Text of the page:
The Importance of Cement and its Future

Concrete is the most used material in the world because of its cheap price and large quantity. It is needless to say concrete is made of cement. However, cement is also a criticized material by the public, for its intensive CO2 emission from production process. The production of cement accounts for about 5-8% of the non-natural CO2 worldwide.


People may ask, can we find an alternative construction material instead of cement? such as wood, steel. The annual usage of wood is much above the replanting level, and it is not possible to get wood in some places such as Africa and China. As for steel, it is costly and again the production of steel also gives CO2 emission. Furthermore, the production of cement is not that energy intensive compared with other materials.

Actually, it is not possible to find an alternative construction material. 98% of the earth’s crust is made of eight elements: O, Si, Al, Fe, Ca, Na, K, Mg, which are the main elements of cement as well. From the long term run, the world will still need a large amount of cement. The demand of cement mainly comes from developing countries, such as India and China because of the urbanization and its population growth.

Since we have to use cement in the future, how can we do to reduce the CO2 emission and what is the future of cement? Efforts have been doing ever since decades ago in the cement industry and research community.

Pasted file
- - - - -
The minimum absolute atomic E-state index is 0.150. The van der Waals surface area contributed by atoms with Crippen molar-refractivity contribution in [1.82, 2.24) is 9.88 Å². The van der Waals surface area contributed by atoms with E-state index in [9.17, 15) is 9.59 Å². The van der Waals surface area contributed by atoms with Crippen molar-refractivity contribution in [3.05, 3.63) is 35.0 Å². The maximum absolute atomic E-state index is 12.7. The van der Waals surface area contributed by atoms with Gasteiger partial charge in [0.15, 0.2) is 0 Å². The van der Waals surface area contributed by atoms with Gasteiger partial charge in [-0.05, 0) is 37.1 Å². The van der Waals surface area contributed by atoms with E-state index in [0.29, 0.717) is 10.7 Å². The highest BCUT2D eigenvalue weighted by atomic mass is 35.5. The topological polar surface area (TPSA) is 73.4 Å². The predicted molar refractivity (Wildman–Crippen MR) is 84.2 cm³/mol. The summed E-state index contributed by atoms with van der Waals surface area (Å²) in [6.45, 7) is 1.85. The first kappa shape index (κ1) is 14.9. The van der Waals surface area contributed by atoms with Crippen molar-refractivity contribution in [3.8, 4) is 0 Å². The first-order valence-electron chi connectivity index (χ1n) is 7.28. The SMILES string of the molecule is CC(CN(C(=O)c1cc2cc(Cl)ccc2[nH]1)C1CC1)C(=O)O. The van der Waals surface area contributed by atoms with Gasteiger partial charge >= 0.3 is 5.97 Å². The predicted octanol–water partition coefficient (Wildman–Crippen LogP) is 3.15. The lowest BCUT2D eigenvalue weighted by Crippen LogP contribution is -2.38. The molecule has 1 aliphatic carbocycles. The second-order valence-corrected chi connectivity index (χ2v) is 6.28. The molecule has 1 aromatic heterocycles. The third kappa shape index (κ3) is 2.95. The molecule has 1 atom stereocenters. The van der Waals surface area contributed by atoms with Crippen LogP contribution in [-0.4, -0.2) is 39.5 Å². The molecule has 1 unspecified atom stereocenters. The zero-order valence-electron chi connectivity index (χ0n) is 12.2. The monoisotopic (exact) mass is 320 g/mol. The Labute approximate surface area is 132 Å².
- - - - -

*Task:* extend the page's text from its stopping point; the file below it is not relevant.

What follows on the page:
On the one hand, cement plants nowadays burn (hazardous) waste, say, car tyres, as fuel to make cement. The wood floating on the water of Three Gorges Dam is even collected to make fuel for cement plants. On the other hand, the production process of cement has always been optimizing. Some cement plants can even reach 80% efficiency, which is a great achievement even from a theoretical standpoint.

Researchers of cement try to use less cement clinkers. One viable method is Supplementary Cementitious Materials (SCMs). SCMs are commonly industry by-products or raw materials, such as Slag, limestone, Fly ash, silica fume, natural pozzolan. Whether binary blended or even ternary blended, SCMs can replace part of cement without sacrificing equivalent engineering properties.

Considering the limited quantity and access of SCMs, SCMs are not a permanent sustainable way from a long term run. Some researchers are trying to utilize the unlimited amount of calcined clay, for the kaolinite content of clay has similar cementitious property. Work done replacing 30% of cement by calcined clay in Cuba shows the potential future of clay if well used.

Generally speaking, cement is a significantly important construction material, and it is not necessary to worry that much as for the CO2 emission in the future.